Software developers in health and healthcare have some new toys coming their way.
Android developers have a new toolkit at their disposal, with Google’s June preview of their software developers’ kit (SDK) for its Fit fitness app platform. The SDK and its APIs were unveiled at their annual Google I/O Developers Conference, according to eWeek.
“Google Fit provides a single set of APIs for apps and device manufacturers to store and access activity data from fitness apps and sensors on Android and other devices (like wearables, heart rate monitors, or connected scales),” says Angana Ghosh, product manager for the Google Fit team. “This means that with the user's permission, you can get access to the user’s fitness history — enabling you to provide more interesting features in your app like personalized coaching, better insights, fitness recommendations and more.”
The preview SDK comes with three APIs:
Some potential uses include updating runner of their heart rates every five seconds through a running app and the Sensors API (read more about sensors in healthcare here); storing the locations so the map can be run again later through the Recording API, and displaying all locations on a map with the History API.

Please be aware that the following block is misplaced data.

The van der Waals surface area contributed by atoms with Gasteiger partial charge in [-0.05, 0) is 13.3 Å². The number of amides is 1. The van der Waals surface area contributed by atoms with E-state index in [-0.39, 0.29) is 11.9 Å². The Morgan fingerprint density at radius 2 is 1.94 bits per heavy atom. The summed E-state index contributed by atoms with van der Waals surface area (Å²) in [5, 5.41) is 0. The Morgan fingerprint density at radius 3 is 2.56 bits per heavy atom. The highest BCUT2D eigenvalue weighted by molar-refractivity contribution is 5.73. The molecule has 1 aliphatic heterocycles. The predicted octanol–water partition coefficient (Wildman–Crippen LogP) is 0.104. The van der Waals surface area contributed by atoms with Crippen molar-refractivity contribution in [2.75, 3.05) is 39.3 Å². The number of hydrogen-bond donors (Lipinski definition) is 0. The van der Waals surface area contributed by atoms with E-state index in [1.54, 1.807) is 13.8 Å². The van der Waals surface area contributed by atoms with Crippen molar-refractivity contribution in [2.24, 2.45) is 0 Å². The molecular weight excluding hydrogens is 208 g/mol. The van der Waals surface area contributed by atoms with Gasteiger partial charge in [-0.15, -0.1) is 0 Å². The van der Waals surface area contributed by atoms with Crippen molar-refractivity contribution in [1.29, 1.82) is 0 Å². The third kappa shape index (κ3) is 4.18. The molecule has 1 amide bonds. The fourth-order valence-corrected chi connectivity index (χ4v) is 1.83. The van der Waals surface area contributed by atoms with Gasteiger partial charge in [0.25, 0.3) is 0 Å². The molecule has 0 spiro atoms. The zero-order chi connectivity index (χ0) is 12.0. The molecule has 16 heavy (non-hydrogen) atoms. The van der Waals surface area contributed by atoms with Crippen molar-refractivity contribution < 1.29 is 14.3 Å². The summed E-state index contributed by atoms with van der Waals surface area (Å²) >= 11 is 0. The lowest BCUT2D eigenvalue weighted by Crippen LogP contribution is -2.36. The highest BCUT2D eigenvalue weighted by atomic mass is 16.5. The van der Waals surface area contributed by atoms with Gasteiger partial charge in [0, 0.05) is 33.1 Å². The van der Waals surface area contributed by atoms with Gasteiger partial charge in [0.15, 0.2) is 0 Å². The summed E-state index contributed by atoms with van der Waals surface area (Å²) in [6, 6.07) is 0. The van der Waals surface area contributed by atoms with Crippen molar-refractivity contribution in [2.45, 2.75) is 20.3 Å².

Developers who are interested in previewing the SDK tools can download the updated version of Google Play services, which contains the Google Fit APIs for Android, in the Android L Developer Preview Nexus 5 and Nexus 7 system images.
The developer preview will allow development and testing of apps now, but publication in Google Play will not be allowed until Google Fit’s official release (scheduled for this fall). Google+ also features a developers’ community (currently containing about 1000 members) that can be accessed here.
Partner companies include Adidas, Asus, HTC, Intel, LG, Mio, Motorola, Nike, Noom, and Runkeeper.
Expansion Into Health
Google is currently working on other advancements in health, including an unveiling in January that featured special contact lenses that are outfitted with miniaturized sensors that monitor the tears of diabetes patients to monitor blood sugar levels.